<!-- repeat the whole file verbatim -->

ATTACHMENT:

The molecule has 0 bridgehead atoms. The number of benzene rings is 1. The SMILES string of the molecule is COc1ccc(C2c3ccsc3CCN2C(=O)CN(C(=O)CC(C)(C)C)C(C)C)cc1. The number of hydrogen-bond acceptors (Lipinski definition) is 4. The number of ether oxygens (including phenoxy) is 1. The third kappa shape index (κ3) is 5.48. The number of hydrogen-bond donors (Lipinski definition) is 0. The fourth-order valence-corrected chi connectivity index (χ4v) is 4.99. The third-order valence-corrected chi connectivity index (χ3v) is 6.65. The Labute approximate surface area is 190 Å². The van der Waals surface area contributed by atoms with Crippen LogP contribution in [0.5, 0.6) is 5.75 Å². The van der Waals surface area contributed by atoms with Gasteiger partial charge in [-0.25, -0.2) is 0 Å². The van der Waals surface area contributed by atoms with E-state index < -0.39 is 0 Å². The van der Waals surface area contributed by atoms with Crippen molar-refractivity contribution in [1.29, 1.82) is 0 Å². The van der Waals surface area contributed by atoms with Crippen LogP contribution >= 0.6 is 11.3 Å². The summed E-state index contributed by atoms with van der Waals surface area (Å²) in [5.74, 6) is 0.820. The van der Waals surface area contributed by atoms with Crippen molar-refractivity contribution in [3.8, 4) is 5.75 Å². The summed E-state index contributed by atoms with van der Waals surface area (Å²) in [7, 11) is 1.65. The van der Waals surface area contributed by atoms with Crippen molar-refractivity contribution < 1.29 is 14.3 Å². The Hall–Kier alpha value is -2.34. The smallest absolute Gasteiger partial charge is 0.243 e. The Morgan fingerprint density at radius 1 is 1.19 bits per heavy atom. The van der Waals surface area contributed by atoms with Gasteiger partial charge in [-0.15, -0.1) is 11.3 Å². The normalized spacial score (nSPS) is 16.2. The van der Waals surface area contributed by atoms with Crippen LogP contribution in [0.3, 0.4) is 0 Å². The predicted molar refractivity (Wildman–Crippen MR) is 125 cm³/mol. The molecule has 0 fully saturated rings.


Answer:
The molecule has 0 bridgehead atoms. The number of benzene rings is 1. The SMILES string of the molecule is COc1ccc(C2c3ccsc3CCN2C(=O)CN(C(=O)CC(C)(C)C)C(C)C)cc1. The number of hydrogen-bond acceptors (Lipinski definition) is 4. The number of ether oxygens (including phenoxy) is 1. The third kappa shape index (κ3) is 5.48. The number of hydrogen-bond donors (Lipinski definition) is 0. The fourth-order valence-corrected chi connectivity index (χ4v) is 4.99. The third-order valence-corrected chi connectivity index (χ3v) is 6.65. The Labute approximate surface area is 190 Å². The van der Waals surface area contributed by atoms with Crippen LogP contribution in [0.5, 0.6) is 5.75 Å². The van der Waals surface area contributed by atoms with Gasteiger partial charge in [-0.25, -0.2) is 0 Å². The van der Waals surface area contributed by atoms with E-state index < -0.39 is 0 Å². The van der Waals surface area contributed by atoms with Crippen molar-refractivity contribution in [1.29, 1.82) is 0 Å². The van der Waals surface area contributed by atoms with Crippen LogP contribution >= 0.6 is 11.3 Å². The summed E-state index contributed by atoms with van der Waals surface area (Å²) in [5.74, 6) is 0.820. The van der Waals surface area contributed by atoms with Crippen molar-refractivity contribution in [3.8, 4) is 5.75 Å². The summed E-state index contributed by atoms with van der Waals surface area (Å²) in [7, 11) is 1.65. The van der Waals surface area contributed by atoms with Crippen molar-refractivity contribution < 1.29 is 14.3 Å². The Hall–Kier alpha value is -2.34. The smallest absolute Gasteiger partial charge is 0.243 e. The Morgan fingerprint density at radius 1 is 1.19 bits per heavy atom. The van der Waals surface area contributed by atoms with Gasteiger partial charge in [-0.15, -0.1) is 11.3 Å². The normalized spacial score (nSPS) is 16.2. The van der Waals surface area contributed by atoms with Crippen LogP contribution in [0.3, 0.4) is 0 Å². The predicted molar refractivity (Wildman–Crippen MR) is 125 cm³/mol. The molecule has 0 fully saturated rings.